Are Your Work Mates Your Real Mates?
How intertwined are your work and professional life? Do you go for drinks after work with your office mates? Oh sure, we all want to make out like we love the people we work with and since we spend a great deal of our lives around them, it’s pretty essential for our survival, so we don’t totally lose it and go on an office rampage. But weather you’re genuinely friendly with work pals or just faking the funk to make it through the day, is it wise to buddy up with the competition?
See, that’s what we tend to forget – that are coworkers are in fact, our competition. So while it’s all fun and games while you’re pal-ing it up, what happens when promotion time rolls around? You may have been friends with the most genuine of reasons, but the other person may have been just gathering information to use against you. Did I just get a bit Bourne Identity on your ass?
Case in point: in a previous job I had, which I hated and didn’t really care about so probably isn’t the best example to use here but I’m going there anyway – they would have ‘socials’ once a month where everyone who worked in your district would get together. These things were compulsory, which already didn’t go down well with me because personally, I feel going home after work should be compulsory. As nice as my coworkers were, it was all I could do to get out of bed in the morning to get there, nevermind have to keep up the pretense of actually enjoying that environment (a pretense which I barely kept up in the first place).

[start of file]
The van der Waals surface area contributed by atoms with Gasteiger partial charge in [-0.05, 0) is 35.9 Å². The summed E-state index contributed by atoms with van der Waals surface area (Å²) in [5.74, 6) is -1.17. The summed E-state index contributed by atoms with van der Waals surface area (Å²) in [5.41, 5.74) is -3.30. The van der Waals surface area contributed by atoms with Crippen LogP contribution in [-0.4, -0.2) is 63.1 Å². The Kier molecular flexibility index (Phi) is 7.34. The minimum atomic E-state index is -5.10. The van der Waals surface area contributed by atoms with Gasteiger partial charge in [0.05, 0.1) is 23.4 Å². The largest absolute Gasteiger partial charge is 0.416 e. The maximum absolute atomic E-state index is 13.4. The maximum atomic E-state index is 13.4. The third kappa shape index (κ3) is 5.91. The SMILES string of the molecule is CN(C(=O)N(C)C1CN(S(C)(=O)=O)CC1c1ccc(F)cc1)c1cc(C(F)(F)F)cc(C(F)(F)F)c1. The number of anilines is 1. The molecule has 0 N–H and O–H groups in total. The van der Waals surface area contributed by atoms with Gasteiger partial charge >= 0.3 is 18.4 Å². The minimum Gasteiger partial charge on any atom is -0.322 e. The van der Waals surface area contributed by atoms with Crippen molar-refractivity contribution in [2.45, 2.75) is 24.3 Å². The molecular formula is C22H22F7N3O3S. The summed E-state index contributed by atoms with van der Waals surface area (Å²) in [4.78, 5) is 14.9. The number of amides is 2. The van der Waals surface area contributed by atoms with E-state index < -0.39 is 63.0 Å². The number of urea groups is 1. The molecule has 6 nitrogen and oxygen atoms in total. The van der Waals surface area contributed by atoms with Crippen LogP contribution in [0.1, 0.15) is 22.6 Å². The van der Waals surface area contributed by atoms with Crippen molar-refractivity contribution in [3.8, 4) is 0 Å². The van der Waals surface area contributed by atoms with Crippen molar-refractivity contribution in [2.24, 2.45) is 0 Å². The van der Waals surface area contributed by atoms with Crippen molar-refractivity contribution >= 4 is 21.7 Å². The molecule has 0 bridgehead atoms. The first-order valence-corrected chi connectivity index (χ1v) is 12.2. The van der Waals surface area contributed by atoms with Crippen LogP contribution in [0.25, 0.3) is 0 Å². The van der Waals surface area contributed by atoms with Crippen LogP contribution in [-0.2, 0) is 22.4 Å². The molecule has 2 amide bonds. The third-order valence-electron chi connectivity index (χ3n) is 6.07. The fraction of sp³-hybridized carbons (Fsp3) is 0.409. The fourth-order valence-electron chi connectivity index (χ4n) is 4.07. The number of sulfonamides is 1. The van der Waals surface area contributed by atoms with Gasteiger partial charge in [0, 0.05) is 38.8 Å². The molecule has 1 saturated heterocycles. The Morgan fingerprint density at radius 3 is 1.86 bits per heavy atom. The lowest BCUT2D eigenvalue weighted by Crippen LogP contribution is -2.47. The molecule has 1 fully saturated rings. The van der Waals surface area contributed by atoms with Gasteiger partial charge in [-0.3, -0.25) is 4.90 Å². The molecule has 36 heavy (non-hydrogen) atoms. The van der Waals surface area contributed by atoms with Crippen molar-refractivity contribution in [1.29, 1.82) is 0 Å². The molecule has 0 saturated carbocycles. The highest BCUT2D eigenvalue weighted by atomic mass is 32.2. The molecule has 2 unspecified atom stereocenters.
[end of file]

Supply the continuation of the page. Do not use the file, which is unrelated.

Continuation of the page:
I say all that to say this: these ‘socials’ while yes, on some level, build a sense of teamwork, also blur the lines between work and life. Take away the desks and throw in a free bar and one could almost think you’re just hanging out with friends. On one particular occasion, an area manager, clearly reaping the benefits of the aforementioned free bar, was found towards the end of the night laying atop the bar allowing people to do shots from her chesticles. You cannot possibly expect me to take you seriously in a boardroom after I’ve seen that.
In this era of oversharing, it’s considered completely normal for work life and home life to blend. We’ll add all our colleagues on Facebook and think nothing of those hangover updates and embarrassing pictures. We’ll gladly let them follow us on Twitter and read our every mumbling thought. But whether you agree with it or not, employers are stalking Facebook pages of potential job candidates – how you conduct your everyday life has an impact on your work life and your online life is giving it all away.
There are those who don’t mind, or even actively encourage that work/life mix, but if you’re looking for career advancement, is it actually advisable to keep the two completely separate? One thing’s for sure, getting that work/life balance right is a balancing act indeed.